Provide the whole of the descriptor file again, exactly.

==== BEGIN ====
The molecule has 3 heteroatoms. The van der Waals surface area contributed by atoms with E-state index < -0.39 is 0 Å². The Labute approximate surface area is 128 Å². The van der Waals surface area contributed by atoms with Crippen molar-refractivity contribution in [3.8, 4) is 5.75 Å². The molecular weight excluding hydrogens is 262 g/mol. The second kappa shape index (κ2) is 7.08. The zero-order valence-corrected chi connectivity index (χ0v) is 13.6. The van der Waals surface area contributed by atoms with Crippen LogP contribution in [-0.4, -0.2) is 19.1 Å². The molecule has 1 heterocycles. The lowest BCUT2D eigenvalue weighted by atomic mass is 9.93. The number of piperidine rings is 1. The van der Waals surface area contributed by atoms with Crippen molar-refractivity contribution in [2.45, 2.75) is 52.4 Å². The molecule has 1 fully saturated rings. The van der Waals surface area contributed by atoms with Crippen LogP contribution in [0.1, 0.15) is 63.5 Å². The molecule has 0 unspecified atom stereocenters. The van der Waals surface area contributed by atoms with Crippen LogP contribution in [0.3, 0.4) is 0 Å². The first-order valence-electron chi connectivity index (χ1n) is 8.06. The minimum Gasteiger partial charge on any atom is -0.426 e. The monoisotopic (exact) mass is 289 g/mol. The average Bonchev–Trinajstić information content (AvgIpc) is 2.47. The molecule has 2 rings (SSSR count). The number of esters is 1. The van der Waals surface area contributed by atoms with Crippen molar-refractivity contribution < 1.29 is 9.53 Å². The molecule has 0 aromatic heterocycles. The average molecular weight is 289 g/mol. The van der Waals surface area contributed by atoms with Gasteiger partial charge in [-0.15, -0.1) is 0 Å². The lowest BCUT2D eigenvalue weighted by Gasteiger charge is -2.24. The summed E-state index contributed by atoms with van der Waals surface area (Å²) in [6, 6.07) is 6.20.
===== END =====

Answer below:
The molecule has 3 heteroatoms. The van der Waals surface area contributed by atoms with E-state index < -0.39 is 0 Å². The Labute approximate surface area is 128 Å². The van der Waals surface area contributed by atoms with Crippen molar-refractivity contribution in [3.8, 4) is 5.75 Å². The molecular weight excluding hydrogens is 262 g/mol. The second kappa shape index (κ2) is 7.08. The zero-order valence-corrected chi connectivity index (χ0v) is 13.6. The van der Waals surface area contributed by atoms with Crippen LogP contribution in [-0.4, -0.2) is 19.1 Å². The molecule has 1 heterocycles. The lowest BCUT2D eigenvalue weighted by atomic mass is 9.93. The number of piperidine rings is 1. The van der Waals surface area contributed by atoms with Crippen molar-refractivity contribution in [2.45, 2.75) is 52.4 Å². The molecule has 1 fully saturated rings. The van der Waals surface area contributed by atoms with Crippen LogP contribution in [0.1, 0.15) is 63.5 Å². The molecule has 0 unspecified atom stereocenters. The van der Waals surface area contributed by atoms with Crippen LogP contribution in [0.3, 0.4) is 0 Å². The first-order valence-electron chi connectivity index (χ1n) is 8.06. The minimum Gasteiger partial charge on any atom is -0.426 e. The monoisotopic (exact) mass is 289 g/mol. The average Bonchev–Trinajstić information content (AvgIpc) is 2.47. The molecule has 2 rings (SSSR count). The number of esters is 1. The van der Waals surface area contributed by atoms with Crippen molar-refractivity contribution < 1.29 is 9.53 Å². The molecule has 0 aromatic heterocycles. The average molecular weight is 289 g/mol. The van der Waals surface area contributed by atoms with Gasteiger partial charge in [-0.15, -0.1) is 0 Å². The lowest BCUT2D eigenvalue weighted by Gasteiger charge is -2.24. The summed E-state index contributed by atoms with van der Waals surface area (Å²) in [6, 6.07) is 6.20.